LONDON (AP) – Four years ago, Karen Ayres was paralyzed from the neck down by multiple sclerosis.

“When I was lying in my hospital bed, not even able to twitch my toes, I was jealous of anyone who could walk,” she said.

But then she started receiving an experimental combination of drugs. And within weeks, she herself was walking – right out of the hospital.

That was in 2002. And Ayres, now 28 and studying for a doctoral degree in health and psychology, hasn’t had any relapses of her disease since.

She was among 27 patients with aggressive MS who were treated with a course of the anticancer drug mitoxantrone plus Copaxone, which is used to treat relapsing MS.

Like Ayres, many of the other patients experienced results so remarkable that some MS experts, while expressing caution, are now taking a second look at the preliminary experiment.

A three-year controlled study is being launched at 10 centers across the United Kingdom to further investigate the drug combination. The results of the initial trial, led by Dr. Mike Boggild at the Walton Centre in Liverpool, will be published next month in the Journal of Neurology.

The cause of nerve-damaging multiple sclerosis is unknown and there is no cure. The most common form causes periodic flare-ups of symptoms, which include trouble seeing and walking.

Mitoxantrone is so powerful that it is potentially toxic and can only be used safely in the short term. Boggild and his colleagues combined it with Copaxone – a slow-acting drug.

“We decided to overlap the treatments because we wanted to give some time to Copaxone to build up its effect,” said Boggild.

What happened was dramatic. “Patients who were just the worst of the worst did remarkably well,” Boggild said.

“We think we’ve tapped into an unexpected synergy between the two drugs that gives you more than the sum of the parts,” he said. With a few exceptions, Boggild said most of the patients treated with the drug combination are essentially “trouble-free.”

Though one patient developed acute leukemia – a known side effect of mitoxantrone – Boggild said the majority of patients haven’t had relapses.

Patients were first given a limited course of mitoxantrone, before being started on Copaxone, usually a few months later.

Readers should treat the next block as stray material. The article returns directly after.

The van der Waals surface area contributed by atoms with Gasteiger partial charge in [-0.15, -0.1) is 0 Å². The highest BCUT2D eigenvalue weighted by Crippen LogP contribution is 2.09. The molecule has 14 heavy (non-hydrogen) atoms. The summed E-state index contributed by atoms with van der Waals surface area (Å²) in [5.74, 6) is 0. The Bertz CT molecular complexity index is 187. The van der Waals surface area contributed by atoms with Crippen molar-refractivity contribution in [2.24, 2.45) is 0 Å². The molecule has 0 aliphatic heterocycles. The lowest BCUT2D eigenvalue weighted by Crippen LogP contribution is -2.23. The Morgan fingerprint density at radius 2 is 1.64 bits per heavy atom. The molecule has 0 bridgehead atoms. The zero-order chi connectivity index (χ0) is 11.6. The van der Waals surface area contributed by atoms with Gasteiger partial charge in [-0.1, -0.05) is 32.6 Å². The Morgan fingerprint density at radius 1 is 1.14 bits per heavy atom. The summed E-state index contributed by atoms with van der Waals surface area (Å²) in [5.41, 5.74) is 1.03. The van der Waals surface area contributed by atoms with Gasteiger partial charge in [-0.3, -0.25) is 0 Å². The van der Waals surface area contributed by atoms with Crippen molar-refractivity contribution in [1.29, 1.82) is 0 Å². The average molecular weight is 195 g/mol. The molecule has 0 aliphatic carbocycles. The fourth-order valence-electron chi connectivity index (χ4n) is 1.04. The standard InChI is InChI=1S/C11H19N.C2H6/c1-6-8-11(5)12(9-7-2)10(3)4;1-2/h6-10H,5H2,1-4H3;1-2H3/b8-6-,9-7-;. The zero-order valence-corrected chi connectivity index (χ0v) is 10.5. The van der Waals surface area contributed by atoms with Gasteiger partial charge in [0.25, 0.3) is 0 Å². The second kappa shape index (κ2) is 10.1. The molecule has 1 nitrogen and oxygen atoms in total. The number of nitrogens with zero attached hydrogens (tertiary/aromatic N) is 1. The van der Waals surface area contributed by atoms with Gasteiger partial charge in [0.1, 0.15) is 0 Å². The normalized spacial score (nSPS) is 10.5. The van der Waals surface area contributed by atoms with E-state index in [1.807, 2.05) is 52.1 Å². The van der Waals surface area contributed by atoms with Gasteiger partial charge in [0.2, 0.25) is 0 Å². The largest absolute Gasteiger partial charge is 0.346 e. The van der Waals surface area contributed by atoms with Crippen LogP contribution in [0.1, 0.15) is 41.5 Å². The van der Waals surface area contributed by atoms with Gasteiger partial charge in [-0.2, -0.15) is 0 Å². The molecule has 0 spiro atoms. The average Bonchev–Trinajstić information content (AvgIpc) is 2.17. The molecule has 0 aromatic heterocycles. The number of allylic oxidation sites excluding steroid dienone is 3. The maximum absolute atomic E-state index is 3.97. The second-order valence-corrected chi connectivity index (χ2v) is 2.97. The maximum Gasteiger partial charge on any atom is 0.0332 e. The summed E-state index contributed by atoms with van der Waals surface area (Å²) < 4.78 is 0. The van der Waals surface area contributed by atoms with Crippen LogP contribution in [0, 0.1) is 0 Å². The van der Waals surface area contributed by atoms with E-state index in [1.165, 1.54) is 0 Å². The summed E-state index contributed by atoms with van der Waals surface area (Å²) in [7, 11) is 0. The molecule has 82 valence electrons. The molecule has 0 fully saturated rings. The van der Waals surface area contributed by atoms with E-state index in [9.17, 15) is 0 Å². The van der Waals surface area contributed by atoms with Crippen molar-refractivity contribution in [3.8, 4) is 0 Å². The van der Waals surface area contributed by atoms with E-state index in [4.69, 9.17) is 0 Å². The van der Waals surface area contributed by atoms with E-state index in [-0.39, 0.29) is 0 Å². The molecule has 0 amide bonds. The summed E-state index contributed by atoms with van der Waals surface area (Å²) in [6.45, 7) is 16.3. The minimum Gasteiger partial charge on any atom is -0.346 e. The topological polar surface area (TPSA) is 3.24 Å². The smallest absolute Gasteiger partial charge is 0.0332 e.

While the study has generated some impressive results, many experts say more time is needed.

“It’s a small study with no control group,” says Dr. Robyn Wolintz, co-director of the MS Center at Maimonides Medical Center in New York. “They also gave different people different doses of mitoxantrone, and that’s not standard,” said Wolintz, explaining that changing the dosages and the frequency of the treatment makes it difficult to reproduce the results to verify the drugs’ efficacy.

“We’re talking about an early, small study,” said David Harrison of the MS Society in the United Kingdom. Though Harrison called the results “encouraging,” he said a large-scale comparative investigation is needed to establish how the mitoxantrone-Copaxone combination ranks against other drug cocktails.

Still, some experts believe Boggild and his colleagues have stumbled upon a valid hypothesis.

“Single drugs are not what gets the job done,” says Dr. John Richert, vice president of the research department of the United States’ National Multiple Sclerosis Society. “It really is likely that more and more combination therapies will be used.”

For people with particularly aggressive MS – some 5 percent to 10 percent of MS patients – the treatment may provide some hope. “The people who could benefit from this have nothing else at their disposal,” said Wolintz.

If the treatment is effective for this relatively small group and the risks are manageable, the approach may be useful for those with less severe MS, said Boggild.

Even without more data, Richert said, doctors should have the option of trying the drug combination.

“Even though there’s not sufficient data to make any kind of formal recommendation,” he said, “there is enough data to say that it is reasonable to make this option available.”

Ayres said that despite the potential side effects, which include leukemia and cardiac problems, the treatment was worth the risk. She still injects herself with Copaxone.

“I didn’t have a lot of options,” she said, “and to be completely normal now was worth everything that I went through.”

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